Yat Tung Heen, the Eaton’s premiere fine-dining restaurant, is an option for those looking for a quieter, more upscale dining experience (and top-class food to go with it). The main dining area has a comfortably luxurious atmosphere that wouldn’t intimidate the average Joe, plus there are private rooms available for big groups or special events. We have yet to try the Michelin-starred food, however, just going by the decor, the fine details (for instance, the menu comes in a wooden box filled with playing cards that each represent a different dish) and the other excellent hotel dining options, we’re sure the food at Yat Tung Heen is of the highest standard.
Besides having an awesome name, we heart the art- and music-driven bar Terrible Baby, which serves up sustainable cocktails and hosts live bands and outdoor events and wellness activities for local creatives.
For those who aren’t too keen on travelling to the Dark Side, I’ll just leave you with the fact that the hotel is only 17 minutes from Central on the MTR, which really isn’t that bad at all.
A bonus, if none of this has tempted you enough, is that Eaton’s mission is to lead the way for more ecologically conscious practices amongst hotels and restaurants in Hong Kong. They’ve already removed all plastic straws and single-use plastic cutlery from their restaurants (YAY!) and have also partnered up with the local Water for Free organisation to offer complimentary water dispensers for those with their own reusable water bottles (DOUBLE YAY!). Not only does this save the environment, but the absence of plastic cutlery in the Foodhall lends a touch of sophistication to a concept that can sometimes be a bit tacky.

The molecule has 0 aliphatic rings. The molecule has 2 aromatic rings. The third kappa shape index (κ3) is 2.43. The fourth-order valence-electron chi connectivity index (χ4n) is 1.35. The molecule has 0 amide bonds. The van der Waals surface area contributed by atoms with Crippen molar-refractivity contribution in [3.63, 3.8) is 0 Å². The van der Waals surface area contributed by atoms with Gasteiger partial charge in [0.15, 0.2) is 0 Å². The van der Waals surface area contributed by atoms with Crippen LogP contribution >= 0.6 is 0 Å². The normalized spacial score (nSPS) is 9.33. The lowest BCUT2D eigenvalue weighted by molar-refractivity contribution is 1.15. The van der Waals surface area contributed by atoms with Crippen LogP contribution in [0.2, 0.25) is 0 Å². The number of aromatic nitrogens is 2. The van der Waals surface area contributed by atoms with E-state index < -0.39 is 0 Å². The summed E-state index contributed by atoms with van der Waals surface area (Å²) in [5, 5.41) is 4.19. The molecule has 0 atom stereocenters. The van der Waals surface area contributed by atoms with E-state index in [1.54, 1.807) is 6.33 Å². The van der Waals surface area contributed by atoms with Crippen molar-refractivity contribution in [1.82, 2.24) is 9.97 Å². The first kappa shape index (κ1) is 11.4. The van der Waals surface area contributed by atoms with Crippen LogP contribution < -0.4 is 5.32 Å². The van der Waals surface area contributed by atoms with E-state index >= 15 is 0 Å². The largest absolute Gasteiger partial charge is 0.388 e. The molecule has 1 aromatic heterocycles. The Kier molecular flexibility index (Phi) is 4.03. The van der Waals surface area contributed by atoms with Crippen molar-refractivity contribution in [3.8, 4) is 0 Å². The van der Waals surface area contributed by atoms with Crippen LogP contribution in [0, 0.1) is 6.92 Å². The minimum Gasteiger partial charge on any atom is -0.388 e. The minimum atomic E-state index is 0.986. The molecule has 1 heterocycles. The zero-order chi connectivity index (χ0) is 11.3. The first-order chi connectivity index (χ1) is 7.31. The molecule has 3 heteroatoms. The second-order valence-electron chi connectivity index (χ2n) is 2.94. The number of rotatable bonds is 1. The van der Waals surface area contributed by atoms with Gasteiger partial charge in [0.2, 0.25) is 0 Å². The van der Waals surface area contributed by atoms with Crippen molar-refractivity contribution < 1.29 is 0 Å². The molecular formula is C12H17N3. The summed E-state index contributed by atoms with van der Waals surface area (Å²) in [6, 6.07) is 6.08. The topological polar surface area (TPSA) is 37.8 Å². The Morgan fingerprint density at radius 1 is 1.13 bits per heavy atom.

Eaton has absolutely smashed it out of the park with their dining options, and our mouths are already watering for round 2.
380 Nathan Road, Jordan, 2782 1818
This write-up is based on a complimentary media event provided in exchange for an honest review and no monetary compensation. The opinions expressed here represent the author’s.
For more articles like this, like Foodie on Facebook